glbtq: an encyclopedia of gay, lesbian, bisexual, transgender & queer culture
social sciences
special features
about glbtq


   member name
   Forgot Your Password?  
Not a Member Yet?  

  Advertising Opportunities
  Permissions & Licensing
  Terms of Service
  Privacy Policy






Alpha Index:  A-B  C-F  G-K  L-Q  R-S  T-Z

Subjects:  A-B  C-E  F-L  M-Z

Greyson, John (b. 1960)  

Internationally recognized as an avant-garde filmmaker and video artist, John Greyson was born in Nelson, British Columbia, but spent most of his childhood and teenage years in London, Ontario. He lived in New York for a brief time during the 1970s, but moved to Toronto in 1980, where he wrote for The Body Politic and local art and cultural magazines.

Greyson began as a video and performance artist before taking up cinema as a full-time vocation. Although he was a resident at the Norman Jewison Canadian Film Centre in 1990, he is largely self-taught as a filmmaker.

Greyson has never flinched from confronting contentious topics. The vast majority of his work, the earliest of which dates from 1978, boldly presents socially relevant themes, especially issues related to homosexuality, gay rights, and AIDS activism.

His films document the trials and tribulations of Toronto's gay community, while also dealing with such topics as race (A Moffie Called Simon [1986]), censorship and copyright (Uncut [1997]), police harassment and surveillance (Breathing Through Opposing Nostrils [1982]; Urinal [1988]), and the AIDS crisis (The ADS Epidemic [1987]; Angry Initiatives, Defiant Strategies [1988]; The World Is Sick (Sic) [1989]; The Pink Pimpernel [1989]; and Zero Patience [1993]).

Recently, Greyson has begun to deepen his already wide repertoire of themes to include focused studies of love and relationships (Lilies [1996]; Law of Enclosures [1999]). Stylistically, his work runs the gamut from the whimsical (Zero Patience) to the poetic (Lilies). His films often interweave multiple story lines and are exceedingly involved compositionally.

Greyson's work may best be understood in terms of the drama theory advanced by Bertolt Brecht (1898-1956), who believed that the goal of drama was not to evoke an emotional response or identification with the figures who appear on stage, but to cause an audience to think critically. Brecht thought that the use of historical characters in contemporary drama would prevent an audience from overly identifying with characters and induce them to contemplate the underlying message of a work.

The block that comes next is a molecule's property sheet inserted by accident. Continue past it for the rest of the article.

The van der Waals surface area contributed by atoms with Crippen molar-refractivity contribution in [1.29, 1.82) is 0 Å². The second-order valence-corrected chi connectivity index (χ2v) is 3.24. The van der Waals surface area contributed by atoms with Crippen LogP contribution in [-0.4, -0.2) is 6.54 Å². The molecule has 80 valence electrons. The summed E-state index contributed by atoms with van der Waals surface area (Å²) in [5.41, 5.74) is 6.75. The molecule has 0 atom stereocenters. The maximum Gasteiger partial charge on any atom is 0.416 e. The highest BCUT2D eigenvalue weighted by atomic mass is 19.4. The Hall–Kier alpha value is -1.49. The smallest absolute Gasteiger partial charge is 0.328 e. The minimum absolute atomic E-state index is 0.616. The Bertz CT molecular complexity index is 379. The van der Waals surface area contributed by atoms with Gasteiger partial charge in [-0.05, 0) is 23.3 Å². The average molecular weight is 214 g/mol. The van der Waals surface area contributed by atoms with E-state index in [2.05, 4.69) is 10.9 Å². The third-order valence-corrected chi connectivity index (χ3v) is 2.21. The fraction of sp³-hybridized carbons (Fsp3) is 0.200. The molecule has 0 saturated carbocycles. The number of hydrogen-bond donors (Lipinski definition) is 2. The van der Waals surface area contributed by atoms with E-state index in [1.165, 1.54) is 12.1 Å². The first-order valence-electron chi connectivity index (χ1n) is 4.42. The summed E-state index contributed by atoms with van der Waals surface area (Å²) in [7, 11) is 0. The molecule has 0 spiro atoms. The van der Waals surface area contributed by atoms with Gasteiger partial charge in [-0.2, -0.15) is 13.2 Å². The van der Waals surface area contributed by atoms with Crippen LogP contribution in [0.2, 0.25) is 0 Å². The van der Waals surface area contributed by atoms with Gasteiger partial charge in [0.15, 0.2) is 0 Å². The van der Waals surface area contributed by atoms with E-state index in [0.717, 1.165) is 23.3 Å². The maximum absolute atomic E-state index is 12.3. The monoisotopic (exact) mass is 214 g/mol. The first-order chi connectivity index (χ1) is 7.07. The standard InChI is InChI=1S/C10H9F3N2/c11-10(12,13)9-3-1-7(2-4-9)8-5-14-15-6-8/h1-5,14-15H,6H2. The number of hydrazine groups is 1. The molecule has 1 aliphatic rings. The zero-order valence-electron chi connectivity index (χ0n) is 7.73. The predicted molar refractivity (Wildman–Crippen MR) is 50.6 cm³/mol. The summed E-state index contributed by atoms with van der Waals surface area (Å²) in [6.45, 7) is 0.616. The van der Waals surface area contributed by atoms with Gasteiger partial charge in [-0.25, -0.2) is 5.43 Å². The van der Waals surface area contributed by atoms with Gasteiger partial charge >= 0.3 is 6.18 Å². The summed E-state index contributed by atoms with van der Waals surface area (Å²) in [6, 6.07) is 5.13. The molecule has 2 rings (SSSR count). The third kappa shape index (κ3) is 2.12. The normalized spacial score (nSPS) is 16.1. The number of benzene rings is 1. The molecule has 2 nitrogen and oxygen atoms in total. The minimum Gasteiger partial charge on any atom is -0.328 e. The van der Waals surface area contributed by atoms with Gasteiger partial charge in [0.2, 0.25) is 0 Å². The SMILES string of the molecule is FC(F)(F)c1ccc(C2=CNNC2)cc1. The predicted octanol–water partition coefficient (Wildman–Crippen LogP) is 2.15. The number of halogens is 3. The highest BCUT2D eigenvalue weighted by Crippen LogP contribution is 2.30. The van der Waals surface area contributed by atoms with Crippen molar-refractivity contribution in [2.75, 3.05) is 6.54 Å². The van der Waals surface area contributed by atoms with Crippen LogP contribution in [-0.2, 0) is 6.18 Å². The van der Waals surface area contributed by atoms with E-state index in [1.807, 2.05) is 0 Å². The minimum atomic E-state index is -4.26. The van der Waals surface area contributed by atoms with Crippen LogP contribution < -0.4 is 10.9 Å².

Thus, Greyson features historical figures in many of his films and videos. For example, Urinal, the story of police control of public washroom-sex in Ontario, features such historical and fictional figures as Dorian Gray, Frances Loring and Florence Wyle, Langston Hughes, Frida Kahlo, and others.

In Zero Patience, Greyson confronts the topic of AIDS through an unlikely genre, the musical comedy. In this feature-length work, the filmmaker responds to the sudden glut of death by navigating a plethora of emotional and intellectual concerns and pronouncements regarding individual and media representations of AIDS, while also attempting to maintain a critical distance from other films that sentimentalize the disease.

Critics have not always responded positively to Greyson's films. However, Lilies, based on a play by the openly gay Quebec playwright, Michel Marc Bouchard (b. 1957), is the exception.

A historical dramatization of a schoolboy love story, it is set primarily in a Quebec prison in the 1950s and tells the story of Bishop Bilodeau, who, having gone to hear a dying convict's confession, is held captive by conspiring guards and prisoners and forced to reveal his own sins. As the bishop watches through the confessional's key hole, scenes from his past are brought to life, including his love for a fellow classmate and the tragedy that followed.

The film received four Genie Awards from the Academy of Canadian Cinema and Television, including one for Best Picture.

Greyson's most recent feature, Proteus (2003), is based on the transcript of a 1735 sodomy trial. It explores an interracial relationship in the South African prison on Robben Island.